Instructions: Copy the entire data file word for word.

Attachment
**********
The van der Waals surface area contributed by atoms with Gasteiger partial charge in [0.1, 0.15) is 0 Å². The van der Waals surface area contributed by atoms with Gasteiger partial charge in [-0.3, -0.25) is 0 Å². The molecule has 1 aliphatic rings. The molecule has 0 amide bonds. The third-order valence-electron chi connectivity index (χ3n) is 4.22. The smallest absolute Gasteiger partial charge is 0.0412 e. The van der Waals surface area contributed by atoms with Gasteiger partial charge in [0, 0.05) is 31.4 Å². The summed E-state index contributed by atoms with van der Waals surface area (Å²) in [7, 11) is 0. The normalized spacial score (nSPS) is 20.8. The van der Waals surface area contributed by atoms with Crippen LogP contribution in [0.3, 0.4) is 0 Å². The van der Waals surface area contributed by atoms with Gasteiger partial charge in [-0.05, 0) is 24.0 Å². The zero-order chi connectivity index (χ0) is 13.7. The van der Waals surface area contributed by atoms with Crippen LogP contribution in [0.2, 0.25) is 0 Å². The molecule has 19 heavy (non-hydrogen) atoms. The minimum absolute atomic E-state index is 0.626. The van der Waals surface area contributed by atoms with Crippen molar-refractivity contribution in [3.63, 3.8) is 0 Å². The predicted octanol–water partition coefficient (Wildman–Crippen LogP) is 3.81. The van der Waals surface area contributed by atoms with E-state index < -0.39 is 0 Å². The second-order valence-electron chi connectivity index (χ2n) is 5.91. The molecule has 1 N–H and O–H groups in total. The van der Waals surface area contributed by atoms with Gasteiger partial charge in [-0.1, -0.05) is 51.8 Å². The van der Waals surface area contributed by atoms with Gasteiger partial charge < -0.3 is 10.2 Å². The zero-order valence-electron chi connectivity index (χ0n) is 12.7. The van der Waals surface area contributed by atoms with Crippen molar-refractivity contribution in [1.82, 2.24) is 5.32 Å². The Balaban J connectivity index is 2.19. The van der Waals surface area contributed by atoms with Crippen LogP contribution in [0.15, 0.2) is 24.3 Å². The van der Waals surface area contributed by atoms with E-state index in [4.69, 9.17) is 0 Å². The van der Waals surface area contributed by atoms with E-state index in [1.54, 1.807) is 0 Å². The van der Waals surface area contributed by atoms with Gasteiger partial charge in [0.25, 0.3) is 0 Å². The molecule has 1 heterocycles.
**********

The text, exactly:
The van der Waals surface area contributed by atoms with Gasteiger partial charge in [0.1, 0.15) is 0 Å². The van der Waals surface area contributed by atoms with Gasteiger partial charge in [-0.3, -0.25) is 0 Å². The molecule has 1 aliphatic rings. The molecule has 0 amide bonds. The third-order valence-electron chi connectivity index (χ3n) is 4.22. The smallest absolute Gasteiger partial charge is 0.0412 e. The van der Waals surface area contributed by atoms with Gasteiger partial charge in [0, 0.05) is 31.4 Å². The summed E-state index contributed by atoms with van der Waals surface area (Å²) in [7, 11) is 0. The normalized spacial score (nSPS) is 20.8. The van der Waals surface area contributed by atoms with Crippen LogP contribution in [0.3, 0.4) is 0 Å². The van der Waals surface area contributed by atoms with Gasteiger partial charge in [-0.05, 0) is 24.0 Å². The zero-order chi connectivity index (χ0) is 13.7. The van der Waals surface area contributed by atoms with Crippen LogP contribution in [0.2, 0.25) is 0 Å². The molecule has 19 heavy (non-hydrogen) atoms. The minimum absolute atomic E-state index is 0.626. The van der Waals surface area contributed by atoms with Crippen molar-refractivity contribution in [3.63, 3.8) is 0 Å². The predicted octanol–water partition coefficient (Wildman–Crippen LogP) is 3.81. The van der Waals surface area contributed by atoms with E-state index < -0.39 is 0 Å². The second-order valence-electron chi connectivity index (χ2n) is 5.91. The molecule has 1 N–H and O–H groups in total. The van der Waals surface area contributed by atoms with Gasteiger partial charge in [-0.1, -0.05) is 51.8 Å². The van der Waals surface area contributed by atoms with Gasteiger partial charge < -0.3 is 10.2 Å². The zero-order valence-electron chi connectivity index (χ0n) is 12.7. The van der Waals surface area contributed by atoms with Crippen molar-refractivity contribution in [1.82, 2.24) is 5.32 Å². The Balaban J connectivity index is 2.19. The van der Waals surface area contributed by atoms with Crippen LogP contribution in [0.15, 0.2) is 24.3 Å². The van der Waals surface area contributed by atoms with E-state index in [4.69, 9.17) is 0 Å². The van der Waals surface area contributed by atoms with E-state index in [1.54, 1.807) is 0 Å². The van der Waals surface area contributed by atoms with Gasteiger partial charge in [0.25, 0.3) is 0 Å². The molecule has 1 heterocycles.